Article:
'The benchmark for black British comedy' | Dane Baptiste chooses his Perfect Playlist

'The benchmark for black British comedy'

Dane Baptiste chooses his Perfect Playlist

Chappelle's Show: Charlie Murphy True Hollywood Stories

With the bulk of television being voyeuristic formats for celebrity, this hilarious sketch strand did it amazingly, it probably cemented Charlie Murphy as a credible comic/raconteur, and probably repaired the Murphy brand by a small margin. It also introduced a new generation to the genius of Prince as well as Rick James. The is the best sketch show I've, and it still holds up in relevance 10 years later and is the reason why Richard Pryor 'passed the torch' to Dave.

Chris Rock: Legalising Drugs

It's inaccurate to say this is THE Chris Rock clip for my perfect playlist, but then if I chose all my favourite Chris Rock skits it would just be one of his specials.

I've always said to myself that my optimal state as a comic and writer/performer would be to do live shows like Rock, and sketch like Chappelle. I've chosen this as it's poignant now, but long before critique of white privilege was the online outrage du jour, Chris was deconstructing 'The Man' from way back. Bigger and Blacker was the first comedy album I ever heard and I'm still running to catch up.

The Real McCoy: Misery's West Indian Restaurant

The Real McCoy show is still in the hearts of Afro-Caribbeans nationwide, and while the show disappeared from our screens never to appear on Channel Dave (Channel Daveante or Channel Davinder?) is still the benchmark for black British comedy.

The show launched the careers of Robbie Gee, Eddie Nestor et al, as well as generating the spin-off show Goodness Gracious Me. I started comedy on the black circuit and some acts aren't aware of this show. I find that hilarious, as some of the new generation of comics of the stand-up and Instagram variety need to check and realise where they all bit their style from.

I've met the acts who collaborated on this show and have to grit my teeth to not go fan boy and perform the complete act outs of 'Dyam-fool man', 'The Rub-a-dub' 'What time you call this Britain' in front of them.

Prefab Sprout: King Of Rock and Roll:

In the late 1980s early 1990s pop culture had a large focus on ecstasy and its potentially fatal side-effects. Why am I telling you this? Because I was pretty sure when I heard this song I'd been breast-fed on it and it began to kick in by the time I was eight. I still have no idea what the f*ck I'm watching or listening to, but it's the one of the funniest things I've ever seen in my life. Whimsical comedian? B*tch please.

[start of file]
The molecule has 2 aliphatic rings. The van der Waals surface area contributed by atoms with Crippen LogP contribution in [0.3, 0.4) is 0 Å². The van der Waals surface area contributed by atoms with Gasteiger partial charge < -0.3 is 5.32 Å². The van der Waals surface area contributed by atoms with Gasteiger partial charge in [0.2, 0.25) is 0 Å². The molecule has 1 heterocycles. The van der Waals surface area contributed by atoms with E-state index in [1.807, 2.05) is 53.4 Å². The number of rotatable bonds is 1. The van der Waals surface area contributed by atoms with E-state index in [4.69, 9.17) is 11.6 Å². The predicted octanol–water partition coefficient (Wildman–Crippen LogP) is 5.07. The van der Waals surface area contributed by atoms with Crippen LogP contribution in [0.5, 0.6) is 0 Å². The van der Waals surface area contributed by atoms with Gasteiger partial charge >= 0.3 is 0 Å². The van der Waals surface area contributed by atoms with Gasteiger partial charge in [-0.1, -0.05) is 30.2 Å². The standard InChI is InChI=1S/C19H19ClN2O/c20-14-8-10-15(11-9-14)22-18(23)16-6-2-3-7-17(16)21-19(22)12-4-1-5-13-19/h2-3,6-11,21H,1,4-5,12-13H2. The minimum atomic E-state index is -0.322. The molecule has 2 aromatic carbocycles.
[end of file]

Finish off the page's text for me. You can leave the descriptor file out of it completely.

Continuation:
Lonely Island: Jizz In My Pants

In my opinion; in the late 1980s, Victoria Wood dominated musical comedy and rarely in my experience on the circuit do I see people marry the two genres as seamlessly as she did. But these guys are pretty close, and have been contributors to Saturday Night Live becoming cool again! Also I'm an idiot that likes silly things about willies and stuff, so it's funny!

I've heard that there is a movie that will be in the vein of This Is Spinal Tap; I'm doing my best to make sure I at least get an audition (That just sounds like I'm storing up reserves doesn't it?)

Tina Fey: 30 Rock

I mentioned the resurgence of SNL as a credible sketch show with the Lonely Island, but probably one of the main reasons the show has returned to its former glory is because of Tina Fey. Her impressions of Sarah Palin, and then her genius on 30 Rock is an inspiration, and despite the numerous accolades, I think once you look at some of writing on that show it's clear that she is still massively underrated on a global scale.

Dane Baptiste's Reasonable Doubts tour kicks off on March 4. Dates.

Published: 25 Feb 2016

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